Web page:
It’s black and oily and it looks like a hapless rat, its rib cage filled to overflowing with cloves of roasted garlic. The rodent’s pungent odor wafts through the air as soon as the waitress leaves the kitchen with my entrée, plopped on the plate between the mashed potatoes and the sauerkraut. I catch my breath, thinking that this would be completely inedible had the chef not removed its head and tail. As it is, I think I can stomach it–but it’s still a gastronomic repast for the serious adventurer.
It’s a Friday in Lent, and I am in Riverview, one of a handful of communities in downriver Detroit where muskrat is served.
In the late 1700s, Father Gabriel Richard, a mathematics professor at St. Mary’s College in Maryland, was assigned by Bishop John Carroll to do missionary work with the Indians in the Northwest Territory. His first assignment was to what is now Kaskaskia, Illinois; but in the early 1800s he relocated to Detroit. There, his flock included French-Canadian fur trappers.
According to legend, Father Richard saw that the trappers and their families were going hungry during Lent, when fresh vegetables were not available and fish avoided capture. Reasoning that muskrats lived in the water, Father Richard issued a special dispensation, permitting the trappers to eat the animals’ flesh on Ash Wednesday and Lenten Fridays.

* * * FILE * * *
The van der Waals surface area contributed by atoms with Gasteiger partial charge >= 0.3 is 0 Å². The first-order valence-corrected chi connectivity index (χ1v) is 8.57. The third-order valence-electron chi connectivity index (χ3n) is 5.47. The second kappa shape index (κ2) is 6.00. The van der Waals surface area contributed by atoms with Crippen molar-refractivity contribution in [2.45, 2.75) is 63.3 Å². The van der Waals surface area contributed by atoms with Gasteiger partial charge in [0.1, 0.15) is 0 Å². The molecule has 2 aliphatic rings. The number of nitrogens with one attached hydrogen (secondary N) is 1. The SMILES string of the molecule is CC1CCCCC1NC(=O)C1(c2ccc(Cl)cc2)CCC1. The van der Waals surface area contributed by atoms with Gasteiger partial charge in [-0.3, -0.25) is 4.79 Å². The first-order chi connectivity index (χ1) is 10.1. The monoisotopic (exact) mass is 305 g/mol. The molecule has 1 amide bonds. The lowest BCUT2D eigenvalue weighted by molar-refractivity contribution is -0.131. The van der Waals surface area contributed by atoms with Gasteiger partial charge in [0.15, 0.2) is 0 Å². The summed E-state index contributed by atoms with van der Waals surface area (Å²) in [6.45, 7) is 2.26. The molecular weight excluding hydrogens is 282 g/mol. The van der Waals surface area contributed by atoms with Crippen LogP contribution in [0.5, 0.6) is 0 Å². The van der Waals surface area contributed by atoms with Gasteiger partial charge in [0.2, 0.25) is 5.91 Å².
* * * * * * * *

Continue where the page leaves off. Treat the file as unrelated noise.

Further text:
In the Archdiocese of Detroit, a 2002 document on Lenten observances explains, “There is a long-standing permission–dating back to our missionary origins in the 1700s–to permit the consumption of muskrat on days of abstinence, including Fridays of Lent.” The original document is missing, though, so it’s uncertain where the dispensation ends. Depending on who you ask, the muskrat dispensation applies in the communities of Wyandotte and Riverview, along the Rouge River and the Raisin River—both of which flow into Lake Erie south of Detroit—or include all of Monroe County, or all of southeast Michigan.
Where can you go to find the little water rodents served up on a platter? One popular restaurant is Kola’s in Riverview, where I sampled my first (and only) roasted muskrat. St. Charles Borromeo parish in Newport, Michigan, holds an annual muskrat dinner to benefit its youth sports programs.
Former Kola’s proprietor and chef Johnny Kolakowski specialized in wild game, and even published a cookbook Cookin’ Wild with Johnny, which explains how to prepare the critters with tomatoes, onions, garlic, bay leaves, soy sauce and white wine or beer.
Maybe drinking a little of that beer ahead of time will help to make it easier to swallow. Bon appetit!